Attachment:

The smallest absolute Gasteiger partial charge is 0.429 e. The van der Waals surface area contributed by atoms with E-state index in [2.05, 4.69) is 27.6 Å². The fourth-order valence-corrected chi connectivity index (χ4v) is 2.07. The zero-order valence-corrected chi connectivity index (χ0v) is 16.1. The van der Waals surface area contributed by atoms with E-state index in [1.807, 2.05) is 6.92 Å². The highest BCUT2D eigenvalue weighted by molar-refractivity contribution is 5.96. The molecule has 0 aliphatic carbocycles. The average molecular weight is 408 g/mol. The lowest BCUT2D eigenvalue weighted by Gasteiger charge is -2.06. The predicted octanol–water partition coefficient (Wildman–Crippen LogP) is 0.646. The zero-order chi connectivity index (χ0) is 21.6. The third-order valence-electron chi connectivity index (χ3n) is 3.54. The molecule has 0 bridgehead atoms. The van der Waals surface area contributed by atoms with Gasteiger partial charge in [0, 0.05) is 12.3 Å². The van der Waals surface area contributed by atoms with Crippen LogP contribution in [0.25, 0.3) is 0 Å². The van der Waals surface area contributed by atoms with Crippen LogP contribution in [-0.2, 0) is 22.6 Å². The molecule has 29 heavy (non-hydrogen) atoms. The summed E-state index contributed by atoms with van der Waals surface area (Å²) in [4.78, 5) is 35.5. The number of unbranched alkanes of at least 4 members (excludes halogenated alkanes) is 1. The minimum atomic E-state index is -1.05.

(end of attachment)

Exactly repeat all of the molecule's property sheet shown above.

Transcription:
The smallest absolute Gasteiger partial charge is 0.429 e. The van der Waals surface area contributed by atoms with E-state index in [2.05, 4.69) is 27.6 Å². The fourth-order valence-corrected chi connectivity index (χ4v) is 2.07. The zero-order valence-corrected chi connectivity index (χ0v) is 16.1. The van der Waals surface area contributed by atoms with E-state index in [1.807, 2.05) is 6.92 Å². The highest BCUT2D eigenvalue weighted by molar-refractivity contribution is 5.96. The molecule has 0 aliphatic carbocycles. The average molecular weight is 408 g/mol. The lowest BCUT2D eigenvalue weighted by Gasteiger charge is -2.06. The predicted octanol–water partition coefficient (Wildman–Crippen LogP) is 0.646. The zero-order chi connectivity index (χ0) is 21.6. The third-order valence-electron chi connectivity index (χ3n) is 3.54. The molecule has 0 bridgehead atoms. The van der Waals surface area contributed by atoms with Gasteiger partial charge in [0, 0.05) is 12.3 Å². The van der Waals surface area contributed by atoms with Crippen LogP contribution in [0.25, 0.3) is 0 Å². The van der Waals surface area contributed by atoms with Crippen LogP contribution in [-0.2, 0) is 22.6 Å². The molecule has 29 heavy (non-hydrogen) atoms. The summed E-state index contributed by atoms with van der Waals surface area (Å²) in [4.78, 5) is 35.5. The number of unbranched alkanes of at least 4 members (excludes halogenated alkanes) is 1. The minimum atomic E-state index is -1.05.